## General Instructions

To do each example, just click the Submit button. You do not have to type in any R instructions or specify a dataset. That's already done for you.

## Theory

All of the bootstrap t confidence intervals on this page are second order correct (Efron and Tibshirani, Chapter 22, p. 325).

## Bootstrap T with Variance Estimate Supplied

### Try 1

#### Section 12.5 in Efron and Tibshirani.

• As usual, `library(bootstrap)` says we are going to use code in the `bootstrap` library, which is not available without this command. Here `library(bootstrap)` is necessary for two reasons. Without it we can't get the data `mouse.c` and we also can't get the function `boott` (on-line help) that we use to construct bootstrap t intervals.

• The argument `theta` is a function that calculates the point estimate on which the interval is based. Here the point estimate is the sample mean, calculated by the function `mean`.

• The function `sdfun` calculates an estimate of the standard error of the estimator calculated by `theta`. In this example the sample mean (calculated by the `mean` function) has standard error calculated by `sdfun`.

• The call signature for `sdfun` is specified in the documentation for `boott`. It must have exactly this form, with three specified arguments and the dot, dot, dot argument.

• Generally, we only use the first argument `x` in our definition of `sdfun`. We can also use some of the others, but they are not so useful.
• `nbootsd` is a dummy argument that is not used.
• `theta` is the function that we passed in via the `theta` argument of `boott` (in this example, `mean`). We generally do not need to use the `theta` argument though, because we know the function: we can say `mean(x)` instead of `theta(x)`.
• `...` indicates that other named arguments to the function are allowed. But we can also use global variables rather than arguments.

• The `nboott = 1000` is because of the of the comment in the documentation for `boott`

200 is a bare minimum and 1000 or more is needed for reliable α % confidence points, α > .95 say.

and the similar comment near the top of p. 161 in Efron and Tibshirani.

### Try 2

This is exactly the same as the preceding section but we make the output be only the confidence interval we want.

## Bootstrap T with Double Bootstrap Variance Estimate

### Section 12.5 in Efron and Tibshirani.

• If we omit the `sdfun` argument, then the standardization is done another way -- via the bootstrap. In each outer bootstrap iteration a sample x star with replacement from the data is formed, the function `theta` is applied to it to get theta star, the the standard error is estimated from x star by an inner bootstrap that forms samples x star star with replacement from x star and applies `theta` to them to get a bootstrap standard error.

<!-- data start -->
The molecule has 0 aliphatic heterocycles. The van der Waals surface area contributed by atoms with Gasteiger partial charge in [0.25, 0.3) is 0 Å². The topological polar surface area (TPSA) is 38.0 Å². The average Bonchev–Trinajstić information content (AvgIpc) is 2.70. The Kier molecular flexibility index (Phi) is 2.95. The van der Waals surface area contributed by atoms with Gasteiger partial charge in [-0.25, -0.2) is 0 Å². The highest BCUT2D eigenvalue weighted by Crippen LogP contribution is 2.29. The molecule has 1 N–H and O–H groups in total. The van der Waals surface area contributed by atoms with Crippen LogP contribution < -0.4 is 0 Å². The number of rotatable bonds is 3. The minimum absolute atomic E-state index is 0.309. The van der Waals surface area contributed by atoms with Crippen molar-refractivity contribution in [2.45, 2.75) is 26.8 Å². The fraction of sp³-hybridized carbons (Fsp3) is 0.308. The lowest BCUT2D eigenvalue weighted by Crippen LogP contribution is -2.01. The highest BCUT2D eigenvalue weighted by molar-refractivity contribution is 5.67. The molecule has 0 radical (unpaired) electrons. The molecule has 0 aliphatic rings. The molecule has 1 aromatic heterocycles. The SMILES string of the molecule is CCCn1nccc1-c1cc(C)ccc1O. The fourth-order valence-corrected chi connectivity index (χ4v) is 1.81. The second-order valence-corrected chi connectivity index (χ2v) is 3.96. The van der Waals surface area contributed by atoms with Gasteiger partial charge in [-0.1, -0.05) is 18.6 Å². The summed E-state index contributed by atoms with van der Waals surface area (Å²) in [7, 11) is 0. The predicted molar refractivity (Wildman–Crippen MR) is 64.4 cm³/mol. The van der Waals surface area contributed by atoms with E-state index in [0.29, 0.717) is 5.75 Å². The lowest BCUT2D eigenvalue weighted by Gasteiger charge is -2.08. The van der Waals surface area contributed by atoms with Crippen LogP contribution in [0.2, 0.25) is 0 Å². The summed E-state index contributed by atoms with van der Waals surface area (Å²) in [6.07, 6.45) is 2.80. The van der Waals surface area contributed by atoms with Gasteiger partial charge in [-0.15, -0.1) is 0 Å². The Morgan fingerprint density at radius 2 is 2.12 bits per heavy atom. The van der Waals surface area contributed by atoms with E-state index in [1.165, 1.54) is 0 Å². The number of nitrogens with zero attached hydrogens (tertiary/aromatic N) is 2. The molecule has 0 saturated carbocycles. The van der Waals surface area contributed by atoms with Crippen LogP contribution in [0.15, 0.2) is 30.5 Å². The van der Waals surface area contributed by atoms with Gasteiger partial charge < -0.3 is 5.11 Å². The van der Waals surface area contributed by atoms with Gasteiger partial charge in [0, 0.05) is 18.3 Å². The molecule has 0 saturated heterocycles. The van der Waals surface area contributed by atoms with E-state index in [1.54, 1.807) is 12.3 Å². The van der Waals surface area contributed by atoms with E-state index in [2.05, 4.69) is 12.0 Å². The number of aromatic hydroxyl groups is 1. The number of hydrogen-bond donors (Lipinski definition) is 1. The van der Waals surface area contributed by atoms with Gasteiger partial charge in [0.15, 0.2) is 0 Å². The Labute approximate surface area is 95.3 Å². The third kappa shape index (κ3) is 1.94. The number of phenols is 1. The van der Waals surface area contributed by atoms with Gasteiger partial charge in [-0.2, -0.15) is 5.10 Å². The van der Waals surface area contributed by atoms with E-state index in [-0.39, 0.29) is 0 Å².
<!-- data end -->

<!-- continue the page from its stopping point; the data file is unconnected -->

This function with `sdfun` omitted behaves as if we had supplied an `sdfun` of the following form

```sdfun <- function(x, nbootsd, theta, ...) {
theta.star <- double(nbootsd)
for (i in 1:nbootsd) {
x.star <- sample(x, replace = TRUE)
theta.star[i] <- theta(x.star)
}
return(sd(theta.star))
}
```

Note that when this `sdfun` is called with the original data `x` as an argument it just calculates the bootstrap standard error just like we did on our web page on that subject. But that when this `sdfun` is called with bootstrap data `x.star` as its argument `x`, then every `x.star` inside the function is a random sample without replacement from another random sample without replacement. Hence the name double bootstrap.

• As everywhere else, the default bootstrap sample sizes for these functions are too low. But cranking them up, as we do here, makes things really slow. In each of the `nboott = 1000` iterations of the outer loop, the are `nbootsd = 200` iterations of the inner loop, for `1000 * 200 = 2e5` iterations in all.

If you get bored, you can use the defaults (omit `nboott` and `nbootsd`), but you won't get as accurate an answer.

## Variance Stabilized Bootstrap T

### Try 1

#### Section 12.6 in Efron and Tibshirani.

Another method of automagic variance stabilization estimates a variance stabilizing transformation using the double bootstrap.

• The function `sally` here calculates the estimator. It uses a trick from documentation for `boott`. It's a trick we have been using all along. For complicated data structures, sample the indices 1, . . ., n rather than the data vectors. So we just supply `1:n` as the argument to `boott` and write the estimation function (here `sally` to take the (resampled) indices as an argument.